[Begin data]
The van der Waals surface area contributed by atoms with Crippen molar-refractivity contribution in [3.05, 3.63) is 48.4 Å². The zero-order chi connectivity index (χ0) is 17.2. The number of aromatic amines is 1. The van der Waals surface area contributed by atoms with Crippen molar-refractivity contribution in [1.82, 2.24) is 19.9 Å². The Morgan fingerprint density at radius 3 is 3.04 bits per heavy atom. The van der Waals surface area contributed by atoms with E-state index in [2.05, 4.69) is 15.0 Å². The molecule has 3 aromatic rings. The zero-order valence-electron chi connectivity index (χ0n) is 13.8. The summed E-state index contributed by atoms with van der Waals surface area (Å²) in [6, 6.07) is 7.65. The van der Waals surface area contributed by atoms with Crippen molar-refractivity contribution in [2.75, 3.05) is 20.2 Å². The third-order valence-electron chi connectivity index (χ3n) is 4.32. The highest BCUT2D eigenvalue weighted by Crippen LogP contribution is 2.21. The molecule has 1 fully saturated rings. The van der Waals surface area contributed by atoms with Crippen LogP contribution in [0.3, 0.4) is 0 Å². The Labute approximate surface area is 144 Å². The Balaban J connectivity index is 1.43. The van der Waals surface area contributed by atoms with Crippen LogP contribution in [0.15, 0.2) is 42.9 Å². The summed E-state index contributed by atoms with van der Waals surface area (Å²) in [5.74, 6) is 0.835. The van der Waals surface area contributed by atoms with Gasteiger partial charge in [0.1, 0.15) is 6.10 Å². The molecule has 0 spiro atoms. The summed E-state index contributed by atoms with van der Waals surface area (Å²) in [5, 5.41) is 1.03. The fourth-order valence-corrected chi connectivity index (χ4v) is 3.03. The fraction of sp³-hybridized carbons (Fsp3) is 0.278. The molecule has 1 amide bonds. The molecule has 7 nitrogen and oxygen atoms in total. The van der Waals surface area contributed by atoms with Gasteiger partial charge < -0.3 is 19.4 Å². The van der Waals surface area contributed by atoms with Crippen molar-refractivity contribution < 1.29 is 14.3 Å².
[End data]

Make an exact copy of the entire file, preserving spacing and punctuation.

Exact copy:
The van der Waals surface area contributed by atoms with Crippen molar-refractivity contribution in [3.05, 3.63) is 48.4 Å². The zero-order chi connectivity index (χ0) is 17.2. The number of aromatic amines is 1. The van der Waals surface area contributed by atoms with Crippen molar-refractivity contribution in [1.82, 2.24) is 19.9 Å². The Morgan fingerprint density at radius 3 is 3.04 bits per heavy atom. The van der Waals surface area contributed by atoms with E-state index in [2.05, 4.69) is 15.0 Å². The molecule has 3 aromatic rings. The zero-order valence-electron chi connectivity index (χ0n) is 13.8. The summed E-state index contributed by atoms with van der Waals surface area (Å²) in [6, 6.07) is 7.65. The van der Waals surface area contributed by atoms with Crippen molar-refractivity contribution in [2.75, 3.05) is 20.2 Å². The third-order valence-electron chi connectivity index (χ3n) is 4.32. The highest BCUT2D eigenvalue weighted by Crippen LogP contribution is 2.21. The molecule has 1 fully saturated rings. The van der Waals surface area contributed by atoms with Crippen LogP contribution in [0.3, 0.4) is 0 Å². The Labute approximate surface area is 144 Å². The Balaban J connectivity index is 1.43. The van der Waals surface area contributed by atoms with Crippen LogP contribution in [0.15, 0.2) is 42.9 Å². The summed E-state index contributed by atoms with van der Waals surface area (Å²) in [5.74, 6) is 0.835. The van der Waals surface area contributed by atoms with Gasteiger partial charge in [0.1, 0.15) is 6.10 Å². The molecule has 0 spiro atoms. The summed E-state index contributed by atoms with van der Waals surface area (Å²) in [5, 5.41) is 1.03. The fourth-order valence-corrected chi connectivity index (χ4v) is 3.03. The fraction of sp³-hybridized carbons (Fsp3) is 0.278. The molecule has 1 amide bonds. The molecule has 7 nitrogen and oxygen atoms in total. The van der Waals surface area contributed by atoms with Gasteiger partial charge < -0.3 is 19.4 Å². The van der Waals surface area contributed by atoms with Crippen molar-refractivity contribution < 1.29 is 14.3 Å².